Now I’m not much of a VBA person, in fact I hate doing, I avoid it like the plague.
Recently I was asked to knock something up that showed a report of our open calls.
No problem I though just connect to the existing Web Service I will just knock up a simple asp.net 2 page with a grid and away I go. This was easy enough until I wanted it deployed to IIS, and not having played with Studio 2005 that much I just gave up and thought I’ll do it in 2003. Well long story short my machine really could do with a rebuild.
Damn, I’ll just do it in Office 2007 Excel, That’s all XML based now isn’t it !
For all MS’s talk of web services and connectivity excel can’t natively consume a web service. If I’m wrong show me, please, but I could not find add web reference in the VBA or create a web service data connection.
Well the XP/2003 Office Toolkit came in handy it allows you to connect to a web service, tick the box and it generates a load of VBA code in a handy Class. It doesn’t matter that it’s for 2003 it works in 2007 (did for me).
This worked great, once I figured out how to actually reference a cell in VBA, I had it ripping through a node list and putting the data into cells (its not a big report if it was then this is quite slow).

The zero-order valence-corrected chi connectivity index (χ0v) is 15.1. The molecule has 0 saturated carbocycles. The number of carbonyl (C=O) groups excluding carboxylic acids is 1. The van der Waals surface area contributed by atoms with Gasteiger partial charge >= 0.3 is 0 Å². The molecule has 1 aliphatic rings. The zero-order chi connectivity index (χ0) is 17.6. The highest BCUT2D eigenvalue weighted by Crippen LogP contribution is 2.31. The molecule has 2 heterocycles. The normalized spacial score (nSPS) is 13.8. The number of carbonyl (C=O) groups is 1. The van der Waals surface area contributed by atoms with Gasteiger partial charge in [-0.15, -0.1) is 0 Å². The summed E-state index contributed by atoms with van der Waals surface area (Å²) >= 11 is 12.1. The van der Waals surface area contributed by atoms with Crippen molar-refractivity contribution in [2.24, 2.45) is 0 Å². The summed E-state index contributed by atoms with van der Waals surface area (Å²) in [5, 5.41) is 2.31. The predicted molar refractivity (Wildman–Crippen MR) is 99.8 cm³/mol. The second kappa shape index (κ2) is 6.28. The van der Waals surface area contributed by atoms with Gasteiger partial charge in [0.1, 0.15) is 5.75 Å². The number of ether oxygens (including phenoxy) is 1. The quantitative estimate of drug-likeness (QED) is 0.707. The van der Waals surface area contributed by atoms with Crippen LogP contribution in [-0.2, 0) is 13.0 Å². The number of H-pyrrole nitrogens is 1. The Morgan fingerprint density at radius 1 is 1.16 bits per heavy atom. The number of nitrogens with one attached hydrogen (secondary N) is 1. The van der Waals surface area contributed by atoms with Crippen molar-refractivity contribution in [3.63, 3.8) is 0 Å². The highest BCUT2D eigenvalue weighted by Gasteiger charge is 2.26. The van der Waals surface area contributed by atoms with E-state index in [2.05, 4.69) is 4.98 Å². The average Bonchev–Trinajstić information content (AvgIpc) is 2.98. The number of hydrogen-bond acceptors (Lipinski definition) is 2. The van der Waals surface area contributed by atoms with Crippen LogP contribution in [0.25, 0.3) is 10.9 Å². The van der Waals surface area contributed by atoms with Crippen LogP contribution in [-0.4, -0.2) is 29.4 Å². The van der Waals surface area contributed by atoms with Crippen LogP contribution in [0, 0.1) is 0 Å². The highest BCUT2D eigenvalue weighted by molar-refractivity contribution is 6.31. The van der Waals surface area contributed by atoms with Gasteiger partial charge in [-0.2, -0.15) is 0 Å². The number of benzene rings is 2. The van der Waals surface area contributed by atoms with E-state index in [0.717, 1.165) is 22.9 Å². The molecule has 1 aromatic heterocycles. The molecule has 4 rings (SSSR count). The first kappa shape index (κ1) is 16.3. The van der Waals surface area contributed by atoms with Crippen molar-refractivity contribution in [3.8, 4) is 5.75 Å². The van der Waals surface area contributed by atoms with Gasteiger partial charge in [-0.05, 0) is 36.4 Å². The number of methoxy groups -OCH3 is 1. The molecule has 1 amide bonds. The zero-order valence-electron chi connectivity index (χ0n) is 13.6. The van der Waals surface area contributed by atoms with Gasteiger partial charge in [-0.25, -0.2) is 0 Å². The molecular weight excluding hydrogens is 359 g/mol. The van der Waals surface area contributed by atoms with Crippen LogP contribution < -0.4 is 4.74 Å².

But there is just something really nasty about having Buttons “IN” the spreadsheet, its shoddy.
So I wondered how I could create a custom menu with buttons on it.
Well in 2007 with the Ribbon bar it could not be simpler.
Take a look at this series of posts by Ken Puls
This allowed me to quickly figure out how to create my own custom interface to execute the evil VBA macros making calls to web services.
Handy Tools :
CustomUIEditor – http://openxmldeveloper.org/archive/2006/05/26/CustomUIeditor.aspx
Web Service Toolkit – http://www.microsoft.com/downloads/info.aspx?na=22&p=1&SrcDisplayLang=en&SrcCategoryId=&SrcFamilyId=&u=%2fdownloads%2fdetails.aspx%3fFamilyID%3dfa36018a-e1cf-48a3-9b35-169d819ecf18%26DisplayLang%3den